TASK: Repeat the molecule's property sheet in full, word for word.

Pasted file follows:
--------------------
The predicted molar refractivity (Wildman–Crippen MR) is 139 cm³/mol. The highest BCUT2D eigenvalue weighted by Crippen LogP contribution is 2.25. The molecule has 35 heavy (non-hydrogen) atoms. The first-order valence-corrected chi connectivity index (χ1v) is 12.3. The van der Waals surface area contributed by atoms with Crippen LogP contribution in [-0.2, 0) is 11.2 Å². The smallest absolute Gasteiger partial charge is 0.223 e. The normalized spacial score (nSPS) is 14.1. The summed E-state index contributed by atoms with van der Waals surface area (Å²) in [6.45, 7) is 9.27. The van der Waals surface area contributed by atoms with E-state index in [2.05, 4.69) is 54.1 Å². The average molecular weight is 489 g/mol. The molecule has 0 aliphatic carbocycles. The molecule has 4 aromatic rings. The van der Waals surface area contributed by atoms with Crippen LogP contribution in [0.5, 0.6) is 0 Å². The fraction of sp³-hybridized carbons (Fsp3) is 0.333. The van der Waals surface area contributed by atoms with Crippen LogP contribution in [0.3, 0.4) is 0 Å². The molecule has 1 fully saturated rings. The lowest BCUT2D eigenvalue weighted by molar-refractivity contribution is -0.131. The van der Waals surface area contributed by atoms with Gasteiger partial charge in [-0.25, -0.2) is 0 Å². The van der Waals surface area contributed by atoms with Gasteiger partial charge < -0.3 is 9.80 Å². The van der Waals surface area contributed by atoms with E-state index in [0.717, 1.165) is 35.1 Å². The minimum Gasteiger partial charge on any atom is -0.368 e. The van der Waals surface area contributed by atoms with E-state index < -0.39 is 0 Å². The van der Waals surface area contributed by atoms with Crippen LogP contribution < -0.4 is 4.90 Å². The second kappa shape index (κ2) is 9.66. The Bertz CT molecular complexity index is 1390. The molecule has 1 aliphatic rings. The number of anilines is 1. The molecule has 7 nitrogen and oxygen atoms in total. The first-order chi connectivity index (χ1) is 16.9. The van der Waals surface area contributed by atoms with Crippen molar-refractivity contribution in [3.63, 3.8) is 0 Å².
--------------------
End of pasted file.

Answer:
The predicted molar refractivity (Wildman–Crippen MR) is 139 cm³/mol. The highest BCUT2D eigenvalue weighted by Crippen LogP contribution is 2.25. The molecule has 35 heavy (non-hydrogen) atoms. The first-order valence-corrected chi connectivity index (χ1v) is 12.3. The van der Waals surface area contributed by atoms with Crippen LogP contribution in [-0.2, 0) is 11.2 Å². The smallest absolute Gasteiger partial charge is 0.223 e. The normalized spacial score (nSPS) is 14.1. The summed E-state index contributed by atoms with van der Waals surface area (Å²) in [6.45, 7) is 9.27. The van der Waals surface area contributed by atoms with E-state index in [2.05, 4.69) is 54.1 Å². The average molecular weight is 489 g/mol. The molecule has 0 aliphatic carbocycles. The molecule has 4 aromatic rings. The van der Waals surface area contributed by atoms with Crippen LogP contribution in [0.5, 0.6) is 0 Å². The fraction of sp³-hybridized carbons (Fsp3) is 0.333. The van der Waals surface area contributed by atoms with Crippen LogP contribution in [0.3, 0.4) is 0 Å². The molecule has 1 fully saturated rings. The lowest BCUT2D eigenvalue weighted by molar-refractivity contribution is -0.131. The van der Waals surface area contributed by atoms with Gasteiger partial charge in [-0.25, -0.2) is 0 Å². The van der Waals surface area contributed by atoms with Gasteiger partial charge < -0.3 is 9.80 Å². The van der Waals surface area contributed by atoms with E-state index in [0.717, 1.165) is 35.1 Å². The minimum Gasteiger partial charge on any atom is -0.368 e. The van der Waals surface area contributed by atoms with E-state index < -0.39 is 0 Å². The van der Waals surface area contributed by atoms with Crippen LogP contribution < -0.4 is 4.90 Å². The second kappa shape index (κ2) is 9.66. The Bertz CT molecular complexity index is 1390. The molecule has 1 aliphatic rings. The number of anilines is 1. The molecule has 7 nitrogen and oxygen atoms in total. The first-order chi connectivity index (χ1) is 16.9. The van der Waals surface area contributed by atoms with Crippen molar-refractivity contribution in [3.63, 3.8) is 0 Å².